. The Five Steps To Making a Great Fire |

Oct 12 2011

The Five Steps To Making a Great Fire

Published by at 7:20 am under Editorial

If there’s one thing I enjoy about the weather getting cooler (and trust me, there’s not many) it’s the potential to get to make a fire.   I remember just about 2 months ago summer was ending and I was at a friends house.   It was kind of a cool night and we decided to make a fire outside.

I’ll never forget it taking about 45 minutes to light.  Way too much effort if you ask me.  The finished product came out pretty well but I know that going into making a new fire I will not just go at it with magazine papers, napkins, wet kindling and crappy wood.

I decided to look around and come up with five key ingredients to making an awesome fire….

1.  Make sure there’s air flow


Oxygen is probably the single most important element to making a fire.  Obviously you don’t want a windy room or environment but there has to be enough air flow for the fire to burn.  Make sure that your grate has room for air flow under the grate and a small bed of ash is good, just not too much. Put some crumpled newspaper (only black and white) under or on top of the grate in tight balls. The amount depends on the size of the grate.

2.  Set your Kindling


Set your kindling, the more the better placed in a crisscross pattern and be sure to leave some air spaces. Smaller and very dry pieces are better. This will make starting the wood much easier. You can forgo the kindling if you’re using a fire starter of some sort, but I would still use the newspaper to light the starters.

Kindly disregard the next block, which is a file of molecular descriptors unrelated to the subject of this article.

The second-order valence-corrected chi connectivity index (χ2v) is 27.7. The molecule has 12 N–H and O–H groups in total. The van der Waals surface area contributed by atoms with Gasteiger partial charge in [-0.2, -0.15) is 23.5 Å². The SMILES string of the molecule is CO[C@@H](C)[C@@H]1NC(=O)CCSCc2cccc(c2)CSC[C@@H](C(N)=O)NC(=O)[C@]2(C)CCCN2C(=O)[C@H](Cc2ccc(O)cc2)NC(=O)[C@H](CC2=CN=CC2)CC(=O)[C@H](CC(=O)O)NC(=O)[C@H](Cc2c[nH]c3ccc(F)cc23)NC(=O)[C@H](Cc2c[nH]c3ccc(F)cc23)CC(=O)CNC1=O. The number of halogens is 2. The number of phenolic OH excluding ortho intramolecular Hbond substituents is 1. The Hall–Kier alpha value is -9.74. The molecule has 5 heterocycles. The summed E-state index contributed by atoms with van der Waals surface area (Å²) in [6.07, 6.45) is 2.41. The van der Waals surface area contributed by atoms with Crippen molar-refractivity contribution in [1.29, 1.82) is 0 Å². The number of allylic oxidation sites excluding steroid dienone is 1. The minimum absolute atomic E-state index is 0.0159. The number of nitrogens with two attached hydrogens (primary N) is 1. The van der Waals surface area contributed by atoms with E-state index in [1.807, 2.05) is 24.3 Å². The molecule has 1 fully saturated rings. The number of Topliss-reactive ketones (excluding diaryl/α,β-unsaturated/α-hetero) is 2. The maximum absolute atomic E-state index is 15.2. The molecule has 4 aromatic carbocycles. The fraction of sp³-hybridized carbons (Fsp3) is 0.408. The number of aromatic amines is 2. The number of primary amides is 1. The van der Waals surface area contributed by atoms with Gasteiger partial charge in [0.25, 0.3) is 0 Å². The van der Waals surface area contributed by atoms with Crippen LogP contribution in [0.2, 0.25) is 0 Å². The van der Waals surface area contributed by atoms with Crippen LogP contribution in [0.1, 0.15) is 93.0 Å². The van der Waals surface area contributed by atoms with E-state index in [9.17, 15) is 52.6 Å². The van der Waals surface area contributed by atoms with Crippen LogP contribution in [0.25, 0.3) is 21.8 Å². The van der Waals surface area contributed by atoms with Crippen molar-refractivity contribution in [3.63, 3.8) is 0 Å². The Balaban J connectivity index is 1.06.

3.  The Wood

Set larger pieces of wood on the kindling. Continue setting smaller pieces of wood crisscrossed until you have the desired height. Usually in most open fireplaces you will only have three stacks at best. An alternative method would be to set one front log length wise on the grate and set the balance of the wood upright or standing up against the back wall. This method will provide you with more heat, but wood can have a tendency to fall out of smaller fireplaces as it burns.

4.   The Flue


Next open the flue and take a sheet of newspaper (again black and white) and twist an end to make a fan. Light the larger end and hold it up as close to the flue as you can and repeat as necessary until the smoke is sucked upward. This will help establish the draft and can save you from a smoky start up.  If you’re outside you would still do this.  There just wouldn’t be a chimney.

5.   Lighting the Fire


Last light the newspaper on the floor or grate, close the screen, sit back and enjoy.  Adding more wood before the fire burns too low will help you keep an efficient fire going, reduce creosote build up, and cut down on pollution.





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